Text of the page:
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Against the Ropes

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US, 2003, 105 minutes, Colour.
Meg Ryan, Omar Epps, Tony Shalhoub, Tim Daley, Charles S. Dutton, Kerry Washington.
Directed by Charles S. Dutton.

Boxing movies are an acquired taste. This one could be something of a test case for fans. In a completely male dominated sport and management, we see Jackie Kallan, a woman, become a manager and promoter. The boys do not like this at all.

Jackie Kallan was actually a journalist and media personality turned boxing manager. Her main success was in the 1980s. The screenplay uses the principal elements of her career to create a fictional biography,
highlighting the struggles Jackie experienced as well as succumbing to the hype and glamour of the boxing world.

This means that the film is operating at two levels. On one level, it is the story of a young man with potential to become a champion (Omar Epps) who is managed well by Jackie, trained by old-timer Felix (Charles S. Dutton) where all goes well until Jackie gets too ambitious and big for her boots. On the other level. it is a story of a woman in a man's world, being looked down on, humiliated, but, despite almost becoming as bad as the men who attack her, she stands her ground and makes a success of her career.

Meg Ryan mixes the brazen glamorous wardrobe of Erin Brockovich with that champion's kind of relentless push for success. She sounds and acts tough, hard-voiced, hard-boiled, ultimately challenged to be decent. Omar Epps enjoys himself both outside and in the ring. In the supporting cast, Charles S. Dutton (who fought in his past) plays the trainer as a gentle giant - as well as directing the film. It is Tony Shalhoub who excels as the hiss-the-villain ruthless promoter.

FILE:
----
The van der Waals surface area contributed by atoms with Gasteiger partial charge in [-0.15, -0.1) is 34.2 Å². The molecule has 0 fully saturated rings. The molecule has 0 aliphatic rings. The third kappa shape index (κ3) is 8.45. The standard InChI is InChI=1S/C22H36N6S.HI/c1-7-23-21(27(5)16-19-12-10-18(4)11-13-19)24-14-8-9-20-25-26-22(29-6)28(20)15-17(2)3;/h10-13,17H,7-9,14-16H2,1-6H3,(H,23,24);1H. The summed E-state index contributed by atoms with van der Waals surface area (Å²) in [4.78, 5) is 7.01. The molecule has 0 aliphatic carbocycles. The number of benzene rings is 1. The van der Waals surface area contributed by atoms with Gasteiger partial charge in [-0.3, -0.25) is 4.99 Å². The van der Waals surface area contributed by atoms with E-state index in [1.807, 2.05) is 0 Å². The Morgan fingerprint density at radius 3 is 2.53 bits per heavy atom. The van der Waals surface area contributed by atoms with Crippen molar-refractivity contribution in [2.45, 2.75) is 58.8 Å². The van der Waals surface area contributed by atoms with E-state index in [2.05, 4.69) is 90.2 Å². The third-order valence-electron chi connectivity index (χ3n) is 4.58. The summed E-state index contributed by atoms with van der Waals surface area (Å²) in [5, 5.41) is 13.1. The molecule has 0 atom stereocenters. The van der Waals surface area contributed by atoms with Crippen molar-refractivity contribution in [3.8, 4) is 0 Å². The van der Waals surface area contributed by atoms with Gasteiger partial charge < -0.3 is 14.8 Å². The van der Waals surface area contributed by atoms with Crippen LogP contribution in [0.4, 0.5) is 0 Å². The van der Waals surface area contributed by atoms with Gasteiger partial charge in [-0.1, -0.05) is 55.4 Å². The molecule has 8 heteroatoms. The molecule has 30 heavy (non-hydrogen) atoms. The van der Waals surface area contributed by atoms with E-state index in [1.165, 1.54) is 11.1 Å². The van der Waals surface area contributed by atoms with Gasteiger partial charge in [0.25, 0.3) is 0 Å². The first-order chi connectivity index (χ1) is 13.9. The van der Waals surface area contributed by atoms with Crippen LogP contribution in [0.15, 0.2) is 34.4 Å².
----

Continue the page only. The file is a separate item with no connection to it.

This is a boxing film with issues and drama for the sports' fans. It is an issues drama with some boxing for the non-fans.

1. The particularly of boxing films? The long tradition? This film within that tradition, focusing on the promoters, the world of boxing entrepreneurs, corruption, celebrity and ego? The fighters themselves, training, under the control of the managers, the personality clashes? The filming of the boxing bouts?

2. Canadian settings for Cleveland and other American cities? The American city, homes and apartments, the neighbourhoods and drug-taking? The boxing world, offices, gymnasiums, clubs, the ringside and the boxing rings? The musical score?

3. The title, the relationship with Jackie, with Luther? Their both being against the ropes, fighting back, eventually succeeding?

4. The film based on a true story, the life of Jackie Callan, as a journalist and writer, as a manager and promoter? A woman in a man’s world? This being a major theme of the film? The reaction of the promoters, the boxers? The tradition from her father getting her out of the ring when she was a little girl? The jobs for women – yes-women, despite their efficiency? A woman capable of managing, standing up to the men, handing the publicity, understanding the fighters? Yet ego getting in the way?